Preemption. The issue of whether the estate’s claim that the vehicle was defectively designed because the manufacturer used tempered rather than laminated glass in the side windows was preempted by FMVSS No. 205 had been waived, the state supreme court decided, because jury reached its verdict on a general-verdict form. FMVSS No. 205 expressly permits vehicle manufacturers to choose between tempered or laminated glazing in side windows and, thus, the estate’s claim that the side window was defective might have been preempted but because the general verdict form had been used, the state supreme court had no way to determine whether the jury found in favor of the estate based solely on the vehicle’s propensity to roll over, or on the defective window glazing, or a combination of both theories. The manufacturer could not demonstrate prejudice from the jury’s consideration of the glazing claim, and, therefore, the court rejected the preemption argument.

Punitive damages. The state supreme court upheld the jury’s award of punitive damages, finding substantial evidence of the manufacturer’s knowledge of the Explorer’s rollover tendencies to satisfy the burden of proof required. The evidence established that (1) the manufacturer had implemented only two of four solutions recommended by its engineers to address the vehicle’s rollover issues; (2) one of the recommended changes that was not implemented was technically feasible and effective; (3) the vehicle had not been tested adequately; and (4) the manufacturer had consciously disregarded the risk of rollover when it chose to sell the vehicle with larger tires despite its awareness of the risk associated with them. With regard to the glazing issue, the evidence established the feasibility of installing properly framed laminated side windows; the minimal cost of those windows; that the driver would not have sustained fatal injuries had laminated glass been used, and that the manufacturer’s engineers had knowledge as to the superiority of laminated glazing in cases of rollover.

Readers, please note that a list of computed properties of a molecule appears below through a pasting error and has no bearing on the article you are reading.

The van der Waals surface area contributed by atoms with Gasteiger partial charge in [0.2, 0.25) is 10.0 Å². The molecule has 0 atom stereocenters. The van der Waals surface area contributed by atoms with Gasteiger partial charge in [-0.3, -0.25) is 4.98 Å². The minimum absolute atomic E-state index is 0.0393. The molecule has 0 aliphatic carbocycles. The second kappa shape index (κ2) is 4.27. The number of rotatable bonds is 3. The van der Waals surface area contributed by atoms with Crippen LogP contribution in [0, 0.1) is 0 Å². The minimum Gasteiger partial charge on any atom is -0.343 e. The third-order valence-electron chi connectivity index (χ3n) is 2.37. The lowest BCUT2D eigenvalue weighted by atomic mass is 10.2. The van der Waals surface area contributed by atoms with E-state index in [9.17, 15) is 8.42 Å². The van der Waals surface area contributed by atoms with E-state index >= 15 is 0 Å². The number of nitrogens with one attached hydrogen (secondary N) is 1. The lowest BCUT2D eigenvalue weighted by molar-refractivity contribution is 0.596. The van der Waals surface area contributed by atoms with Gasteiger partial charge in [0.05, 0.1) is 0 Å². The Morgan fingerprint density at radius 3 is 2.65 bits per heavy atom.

Joint and several liability. Finally, the court refused to reduce the compensatory damage award by 50 percent, the amount of fault attributed by the jury to the driver of the other car. The jury was instructed to fix the amount of money that would “reasonably and fairly compensate [the estate] for those elements of damage which you [the jury] find were proximately caused by the negligence and/or manufacture, assembly, and/or sale of a defective vehicle by Ford Motor Company.” Although the interrogatories did not limit the damages to those caused solely by the manufacturer but allowed for assessment of damages against the other driver, the manufacturer did not object to the instruction or argue that the interrogatories were inconsistent with the jury instructions. There was no evidence that the jury did not obey the instructions and thus, the damage award represented only those damages proximately caused by the manufacturer. Thus, there was no basis for a reduction of the compensatory award, the state supreme court concluded.

The case number is CV-13-449.

Attorneys: Edwin L. Lowther (Wright, Lindsey & Jennings, LLP) for Ford Motor Co. Phillip J. Duncan (The Duncan Firm) for Paulette R. Washington.

Companies: Ford Motor Co.

MainStory: TopStory DefensesLiabilityNews PreemptionNews EvidentiaryNews DamagesNews MotorVehiclesNews MotorEquipmentNews ArkansasNews